Carrington v. Social Security Administration Commissioner, No. 1:2009cv01007 - Document 8 (W.D. Ark. 2010)

Court Description: MEMORANDUM OPINION. Signed by Honorable Erin L. Setser on March 8, 2010. (cnn)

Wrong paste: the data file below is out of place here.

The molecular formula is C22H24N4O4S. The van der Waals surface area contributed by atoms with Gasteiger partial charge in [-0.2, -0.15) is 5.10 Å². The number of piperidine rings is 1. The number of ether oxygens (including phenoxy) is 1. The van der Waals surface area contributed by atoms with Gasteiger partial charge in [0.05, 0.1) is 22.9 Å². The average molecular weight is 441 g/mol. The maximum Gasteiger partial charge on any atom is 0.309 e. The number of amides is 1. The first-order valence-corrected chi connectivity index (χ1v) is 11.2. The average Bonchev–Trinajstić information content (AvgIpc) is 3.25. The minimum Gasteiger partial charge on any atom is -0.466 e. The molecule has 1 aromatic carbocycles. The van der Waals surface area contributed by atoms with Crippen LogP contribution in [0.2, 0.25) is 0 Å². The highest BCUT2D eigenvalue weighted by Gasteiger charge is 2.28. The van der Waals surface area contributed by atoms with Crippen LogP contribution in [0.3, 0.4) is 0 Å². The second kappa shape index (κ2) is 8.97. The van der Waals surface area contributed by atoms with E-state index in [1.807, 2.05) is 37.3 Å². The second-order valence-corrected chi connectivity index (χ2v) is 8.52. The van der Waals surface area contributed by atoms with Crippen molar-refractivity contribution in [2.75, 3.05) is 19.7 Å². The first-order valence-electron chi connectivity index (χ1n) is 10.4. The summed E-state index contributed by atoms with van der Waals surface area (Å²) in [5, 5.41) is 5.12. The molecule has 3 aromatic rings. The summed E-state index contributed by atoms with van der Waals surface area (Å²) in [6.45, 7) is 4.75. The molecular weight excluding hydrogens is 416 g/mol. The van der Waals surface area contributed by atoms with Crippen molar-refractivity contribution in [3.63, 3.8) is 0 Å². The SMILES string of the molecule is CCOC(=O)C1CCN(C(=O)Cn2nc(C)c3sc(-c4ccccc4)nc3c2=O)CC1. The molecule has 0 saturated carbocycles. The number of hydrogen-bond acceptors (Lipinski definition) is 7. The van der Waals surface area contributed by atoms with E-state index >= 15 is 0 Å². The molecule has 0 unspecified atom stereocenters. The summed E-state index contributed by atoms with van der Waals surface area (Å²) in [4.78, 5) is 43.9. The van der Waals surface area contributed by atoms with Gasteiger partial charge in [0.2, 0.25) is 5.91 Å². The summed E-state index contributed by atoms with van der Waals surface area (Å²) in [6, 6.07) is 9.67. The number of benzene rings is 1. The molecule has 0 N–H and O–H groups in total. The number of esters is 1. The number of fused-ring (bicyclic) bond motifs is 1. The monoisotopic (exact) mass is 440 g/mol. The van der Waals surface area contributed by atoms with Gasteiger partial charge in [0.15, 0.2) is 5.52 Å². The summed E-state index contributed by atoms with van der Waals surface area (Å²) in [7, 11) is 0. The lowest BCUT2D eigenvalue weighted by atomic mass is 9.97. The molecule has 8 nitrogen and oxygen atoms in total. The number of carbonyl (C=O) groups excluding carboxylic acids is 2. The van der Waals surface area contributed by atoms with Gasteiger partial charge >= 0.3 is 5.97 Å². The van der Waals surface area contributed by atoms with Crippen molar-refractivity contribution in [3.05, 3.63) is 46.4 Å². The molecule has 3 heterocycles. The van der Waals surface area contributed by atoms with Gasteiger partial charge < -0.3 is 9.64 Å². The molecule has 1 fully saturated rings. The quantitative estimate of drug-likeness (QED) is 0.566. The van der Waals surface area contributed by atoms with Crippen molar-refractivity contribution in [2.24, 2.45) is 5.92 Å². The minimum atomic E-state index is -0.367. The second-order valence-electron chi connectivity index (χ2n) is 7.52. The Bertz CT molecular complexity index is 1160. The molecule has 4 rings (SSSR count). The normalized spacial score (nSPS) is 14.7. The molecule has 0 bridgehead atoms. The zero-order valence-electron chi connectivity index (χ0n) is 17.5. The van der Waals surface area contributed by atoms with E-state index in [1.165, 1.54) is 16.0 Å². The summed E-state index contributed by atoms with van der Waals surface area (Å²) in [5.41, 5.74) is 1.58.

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IN THE UNITED STATES DISTRICT COURT WESTERN DISTRICT OF ARKANSAS EL DORADO DIVISION MELVIN T. CARRINGTON V. PLAINTIFF CIV. NO. 09-1007 MICHAEL J. ASTRUE, Commissioner of Social Security DEFENDANT MEMORANDUM OPINION Plaintiff, Melvin T. Carrington, brings this action pursuant to 42 U.S.C. §405(g), seeking judicial review of a decision of the Commissioner of the Social Security Administration, (Commissioner) denying his claims for a period of disability and disability insurance benefits under Title II of the Social Security Act (the Act) and Supplemental Security Income under Title XVI of the Act. In this judicial review, the court must determine whether there is substantial evidence in the administrative record to support the Commissioner s decision. See 42 U.S.C. §405(g). Procedural Background Plaintiff applied for disability insurance benefits and supplemental security income on December 4, 2006, alleging disability since October 15, 2005, due to being HIV positive. (Tr. 10, 49-53, 295-298). Plaintiff s applications were denied initially and on reconsideration. (Tr. 27, 3133, 292-294, 299). Pursuant to Plaintiff s request, a hearing before an Administrative Law Judge (ALJ) was held on November 7, 2008, at which Plaintiff and a vocational expert (VE) testified. (Tr. 300-316). On November 26, 2008, the ALJ issued an unfavorable decision. (Tr. 7-21). The Appeals Council denied Plaintiff s request for review on January 23, 2009, and the decision of the ALJ therefore became the final decision of the Commissioner. (Tr. 2-4). -1- In his decision, the ALJ found that Plaintiff engaged in substantial gainful activity in 2005 and 2006, but had not engaged in substantial gainful activity since that time. The ALJ also found that Plaintiff suffered from the following severe impairments: HIV; Borderline Intellectual Functioning; Depressive Disorder NOS; and showed patterns similar to a person with Histrionic personality. (Tr. 12). The ALJ further found that Plaintiff did not have an impairment or combination of impairments that met or medically equaled one of the listed impairments, and that Plaintiff had the Residual Functional Capacity (RFC) to perform medium work with certain limitations. (Tr. 14). The ALJ found that Plaintiff could not perform his past relevant work, but that there were jobs in the national economy that he would be able to perform, such as hand packager or shipper. (Tr. 20). Accordingly, the ALJ determined that Plaintiff was not disabled. Evidence Presented Plaintiff was born in 1986 and completed high school. He began working part-time at McDonald s while in high school, and planned on working there full time immediately after he graduated from high school. (Tr. 222). He worked at McDonald s in Magnolia, Arkansas and El Dorado, Arkansas in 2005 and 2006, cooking, taking orders and working as a cashier. (Tr. 303). In October of 2005, Plaintiff was diagnosed with Human Immunodeficiency Virus (HIV). (Tr. 264). On March 3, 2006, he was seen at the AHEC Family Medicine Clinic, and since Plaintiff s CD4 blood count was over 350, the doctor decided not to give Plaintiff medication for HIV at that time. (Tr. 264, 266). On December 1, 2006, Plaintiff was again seen at the AHEC Family Medicine Clinic for a check-up, and stated that he was doing fairly well, without any new complaints. (Tr. 255). His HIV was found to be asymptomatic, but since the CD4 count was decreasing and the viral load was -2- increasing, he was started on medications. The doctor reported that there was a long conversation with Plaintiff regarding the importance of the adherence to the medications, the side effects of the medications were explained to Plaintiff, and Plaintiff was told to call the clinic if he experienced any side effects. (Tr. 256). On January 5, 2007, Plaintiff reported to the UAMS Area Health Education Centers, (UAMS) where he had been sent for adjustment of the HIV medications. He had complained that the medication was making him feel ill, causing nausea and vomiting. (Tr. 274). At that time, Plaintiff denied having any other problems with the medications and had no other complaints. The record reflects, among other things, a denial of depression, anxiety, memory loss, mental disturbance, suicidal ideation, hallucinations, paranoia, back pain, joint pain, joint swelling, muscle cramps, muscle weakness, stiffness or arthritis. (Tr. 274). Dr. Scott Brown prescribed Phenergan as needed for nausea. (Tr. 276). On February 7, 2007, Plaintiff was fired from his job at McDonald s, and Plaintiff contended that he became unable to work because he was sick and took off too many days of work. (Tr. 122). In a report dated June 6, 2007, Plaintiff stated that he suffered from unusual fatigue, requiring a four hour daily nap. He stated that he had sick spells, broke out in a sweat and felt light headed. (Tr. 95). He stated that he had pain in his stomach and head which lasted all day, off and on, and that he got tired quickly. (Tr. 95). He also stated that standing and moving around made his illness worse. Plaintiff was taking Sustiva and Truvada and reported that the Sustiva caused drowsiness and dizziness. (Tr.96). Plaintiff also reported that he got tired easily, got weak when standing and some times got lightheaded when walking. (Tr. 102). On June 6, 2007, Plaintiff was seen at UAMS by Dr. Tracy Fite, complaining of HIV and -3- insomnia. Dr. Fite noted that he was on medications for his HIV, and somewhat hesitantly states that he has not missed any doses. (Tr. 183). At that visit, Plaintiff was diagnosed with depression onset. (Tr. 184). Dr. Fite prescribed Lexapro and Ambien CR for sleep. (Tr. 184-185). On June 9, 2007, Plaintiff presented to Wadley Regional Medical Center Emergency Room for a skin rash on the side of his neck, which was diagnosed as herpes zoster (commonly known as shingles). (Tr. 188). On June 19, 2007, Plaintiff presented to UAMS for a check up and follow up on his shingles. Plaintiff reported that the pain had been resolved. (Tr. 180). In an October 22, 2007 work history report, Plaintiff stated that he was taking Sustiva, Truvada, and Citalopram, all prescribed by Dr. Fite. (Tr. 84). In a report dated February 12, 2008, Plaintiff reported that he suffered from unusual fatigue, required a two hour daily nap, and stated that he had sick spells everyday. (Tr. 66). He stated that walking and standing for long periods of time made his symptoms worse. (Tr. 67). Plaintiff again presented to UAMS on April 25, 2008, for a check up and complained of depression. (Tr. 168). On May 27, 2008, he complained to UAMS of a rash on the soles of his feet, and denied depression. (Tr. 163-164). Plaintiff was diagnosed with syphilis, early, symptomatic, secondary, skin, HIV disease. (Tr. 166). On June 14, 2008, a Mental Diagnostic Evaluation and Intellectual Assessment was conducted by Dr. Julia M. Wood. (Tr. 223-229). Plaintiff s chief complaint was that he was HIV positive and was depressed and slept a lot. (Tr. 223). Plaintiff reported side effects of nausea, diarrhea, poor appetite, night sweats, and sleep problems. He indicated that his depression medication seemed to keep things under control, but only some of the time, and that the HIV medications seemed to be working. (Tr. 224). He also told Dr. Wood that he lost his job at -4- McDonald s in 2007 when he got into an argument about McDonald s not wanting him to work until he was on medication. (Tr. 225). He stated that since then, he had applied for jobs but could never keep them more than a few weeks because he had to call in sick from fatigue and from not being able to stand the heat. (Tr. 225). Dr. Wood noted that malingering was not expected, but that lack of effort by Plaintiff in some cases was apparent. (Tr. 227). Dr. Wood diagnosed Plaintiff with: Axis I - Depressive Disorder, NOS; Axis II - Histrionic Personality Disorder, Borderline Intellectual Functioning; Axis III - HIV positive (by claimant report); Axis IV - academic; and Axis V - 45/55/45/70 (current range/lowest estimated/highest estimated in the last year). (Tr. 228). On June 20, 2008, a Mental RFC Assessment was completed by Paula Lynch. (Tr. 244-247). She found that Plaintiff was not significantly limited in thirteen of twenty categories and was moderately limited in his: ability to understand and remember detailed instructions; ability to carry out detailed instructions; ability to maintain attention and concentration for extended periods; ability to make simple work-related decisions; ability to complete a normal workday and workweek without interruptions from psychologically based symptoms and to perform at a consistent pace without an unreasonable number and length of rest periods; ability to accept instructions and respond appropriately to criticism from supervisors; and ability to set realistic goals or make plans independently of others. (Tr. 244). She further found that Plaintiff was able to perform work where the interpersonal contact was incidental to work performed, e.g. assembly work, and where complexity of tasks was learned and performed by rote, few variables, little judgment, and where supervision required was simple, direct, and concrete (unskilled). (Tr. 246). On October 31, 2008, Plaintiff presented to UAMS, complaining that he was at work the -5- preceding week and felt like he was going to pass out. (Tr. 130). Dr. Andrea Lewis-Echols reported that Plaintiff s only other problem was severe depression, that Celexa was working but was too expensive. (Tr. 130). The doctor reported that they had explained that Celexa was generic and was currently on the $4 list. (Tr. 130). The report also indicated that Plaintiff denied, among other things, fevers, chills, sweats, anorexia, fatigue, malaise, weight loss, nausea, vomiting, diarrhea, constipation, change in bowel habits, abdominal pain, melena, hematochezia, jaundice, back pain, joint pain, joint swelling, muscle cramps, muscle weakness, stiffness and arthritis. (Tr. 131). In addition, the report indicated that Plaintiff s gait and station were normal, there was no clubbing, there was normal alignment and mobility in his head and neck, normal alignment and mobility and no deformity in his spine, ribs, or pelvis, and there was normal ROM and strength and no joint enlargement or tenderness in all of his extremities. (Tr. 132). One week later, on November 7, 2008, Plaintiff testified at the hearing held before the ALJ. (Tr. 300-316). At the hearing, Plaintiff stated that his job at McDonald s ended because his legs and feet and stuff started to swell up. (Tr. 304). He stated that he worked in 2008 at a place he thought was called At Your Service, but only stayed there for about a week because the same thing started to happen. (Tr. 304). He further stated that he took strong medication for his HIV and could not sleep and broke out in sweats. (Tr. 307). He testified that he did not have pain anywhere, was depressed and did not have any energy. (Tr. 308). He also said that he could not be in the heat too long or stand for long or he felt like he was about to pass out. (Tr. 309-310). At the time of the hearing, Plaintiff was taking Sustiva, Truvada and Celexa. (Tr. 311-312). Discussion The court is concerned that no Physical RFC Assessment was ever obtained by the ALJ to -6- indicate Plaintiff s functional capacity to work. Instead, in concluding that Plaintiff was able to perform medium unskilled work with restrictions, the ALJ relied upon the fact that Plaintiff failed to advise his medical care providers regarding his fatigue, swelling feet and inability to stand or sit for long periods of time without feeling like he would pass out. The ALJ concluded that Plaintiff would be able to lift/carry up to 50 pounds occasionally, and stand and/or walk for 6 hours in an 8 hour work day. Although Plaintiff may not have reported his fatigue or swelling feet to the UAMS, he did report such symptoms at various times. In a report dated February 12, 2008, he alleged that he suffered from unusual fatigue and had sick spells everyday. He also reported that he could not walk or stand for long periods of time, that he got sick and broke out in sweats and got dizzy. (Tr. 66-67). He reported to Dr. Wood on June 14, 2008, that he slept a lot, that he could not keep a job because he had to call in sick from fatigue and from not being able to stand the heat. (Tr. 223, 225). He also reported to UAMS on October 31, 2008, that he had previously been at work and felt like he was going to pass out. (Tr. 130). Finally, at the hearing, Plaintiff testified that he did not have any energy and that he could not stand for a long period of time or he would feel like he was about to pass out. (Tr. 309-310). There was no medical evidence to contradict Plaintiff s complaint that he was not able to stand or walk for long periods of time before feeling as though he would pass out. The Eighth Circuit has consistently held that the ALJ must fully and fairly develop the record so that a just determination of disability may be made. Frankl v. Shalala, 47 F.3d 935, 938 (8th Cir. 1995). As in Frankl, absent some medical evidence of Plaintiff s RFC at the time of the hearing, the Secretary could not meet his burden to demonstrate that Plaintiff was capable of performing medium work, with certain limitations. In fact, in the ALJ s second hypothetical, he asked the VE to assume the -7- person could lift five pounds occasionally, sit four hours out of an eight-hour workday and stand and/or walk two hours. He further asked the VE to assume that this person did not have the ability to understand, carry out and remember instructions, use appropriate judgment in making workrelated decisions, respond appropriately to supervision, and deal with routine work pressures or changes in a routine work setting, and that the individual could not complete the required tasks of a 40-hour, five-day week position. The VE stated that this person would not be able to perform Plaintiff s past relevant work or any other jobs that existed in the local, regional, or national economy. (Tr. 315). Thus, whether Plaintiff was capable of standing and/or walking for six hours out of an eight hour workday was clearly significant. The court finds it appropriate to remand this matter to the ALJ to obtain a Physical RFC Assessment from an examining physician, and to thereafter to consider Plaintiff s RFC in light of the new Physical RFC Assessment. Conclusion Based upon the foregoing, the undersigned reverses the decision of the ALJ and remands this case to the Commissioner for further consideration pursuant to sentence four of 42 U.S.C. §405(g). IT IS SO ORDERED this 8th day of March, 2010. /s/ Erin L. Setser HON. ERIN L. SETSER UNITED STATES MAGISTRATE JUDGE -8-